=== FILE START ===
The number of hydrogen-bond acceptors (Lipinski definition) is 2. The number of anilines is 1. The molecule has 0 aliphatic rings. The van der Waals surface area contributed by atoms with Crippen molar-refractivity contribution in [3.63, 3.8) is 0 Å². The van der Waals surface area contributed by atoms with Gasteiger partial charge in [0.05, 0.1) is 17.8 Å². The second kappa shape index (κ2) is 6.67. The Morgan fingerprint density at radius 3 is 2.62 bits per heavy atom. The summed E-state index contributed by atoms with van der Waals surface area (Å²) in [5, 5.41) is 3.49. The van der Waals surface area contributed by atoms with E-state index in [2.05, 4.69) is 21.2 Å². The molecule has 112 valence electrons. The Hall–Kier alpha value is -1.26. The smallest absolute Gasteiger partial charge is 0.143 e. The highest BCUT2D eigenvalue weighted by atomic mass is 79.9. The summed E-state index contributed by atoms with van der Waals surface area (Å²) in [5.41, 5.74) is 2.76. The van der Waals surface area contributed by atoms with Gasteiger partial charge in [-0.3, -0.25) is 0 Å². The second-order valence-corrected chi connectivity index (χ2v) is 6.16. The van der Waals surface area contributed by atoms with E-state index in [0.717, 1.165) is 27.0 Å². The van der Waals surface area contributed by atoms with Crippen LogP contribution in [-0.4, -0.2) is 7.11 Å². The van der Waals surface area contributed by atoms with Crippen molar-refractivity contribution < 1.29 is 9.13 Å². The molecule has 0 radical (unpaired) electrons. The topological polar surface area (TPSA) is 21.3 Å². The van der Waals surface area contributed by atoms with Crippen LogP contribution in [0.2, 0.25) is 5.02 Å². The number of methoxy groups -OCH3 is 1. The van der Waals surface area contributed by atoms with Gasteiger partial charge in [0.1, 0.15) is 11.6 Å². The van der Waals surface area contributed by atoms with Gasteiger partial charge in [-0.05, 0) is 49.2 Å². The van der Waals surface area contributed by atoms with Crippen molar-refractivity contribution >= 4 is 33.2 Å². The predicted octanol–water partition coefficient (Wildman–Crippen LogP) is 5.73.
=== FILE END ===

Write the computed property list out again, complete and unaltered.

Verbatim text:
The number of hydrogen-bond acceptors (Lipinski definition) is 2. The number of anilines is 1. The molecule has 0 aliphatic rings. The van der Waals surface area contributed by atoms with Crippen molar-refractivity contribution in [3.63, 3.8) is 0 Å². The van der Waals surface area contributed by atoms with Gasteiger partial charge in [0.05, 0.1) is 17.8 Å². The second kappa shape index (κ2) is 6.67. The Morgan fingerprint density at radius 3 is 2.62 bits per heavy atom. The summed E-state index contributed by atoms with van der Waals surface area (Å²) in [5, 5.41) is 3.49. The van der Waals surface area contributed by atoms with E-state index in [2.05, 4.69) is 21.2 Å². The molecule has 112 valence electrons. The Hall–Kier alpha value is -1.26. The smallest absolute Gasteiger partial charge is 0.143 e. The highest BCUT2D eigenvalue weighted by atomic mass is 79.9. The summed E-state index contributed by atoms with van der Waals surface area (Å²) in [5.41, 5.74) is 2.76. The van der Waals surface area contributed by atoms with Gasteiger partial charge in [-0.3, -0.25) is 0 Å². The second-order valence-corrected chi connectivity index (χ2v) is 6.16. The van der Waals surface area contributed by atoms with E-state index in [0.717, 1.165) is 27.0 Å². The van der Waals surface area contributed by atoms with Crippen LogP contribution in [-0.4, -0.2) is 7.11 Å². The van der Waals surface area contributed by atoms with Crippen molar-refractivity contribution < 1.29 is 9.13 Å². The molecule has 0 radical (unpaired) electrons. The topological polar surface area (TPSA) is 21.3 Å². The van der Waals surface area contributed by atoms with Crippen LogP contribution in [0.2, 0.25) is 5.02 Å². The number of methoxy groups -OCH3 is 1. The van der Waals surface area contributed by atoms with Gasteiger partial charge in [0.1, 0.15) is 11.6 Å². The van der Waals surface area contributed by atoms with Gasteiger partial charge in [-0.05, 0) is 49.2 Å². The van der Waals surface area contributed by atoms with Crippen molar-refractivity contribution >= 4 is 33.2 Å². The predicted octanol–water partition coefficient (Wildman–Crippen LogP) is 5.73.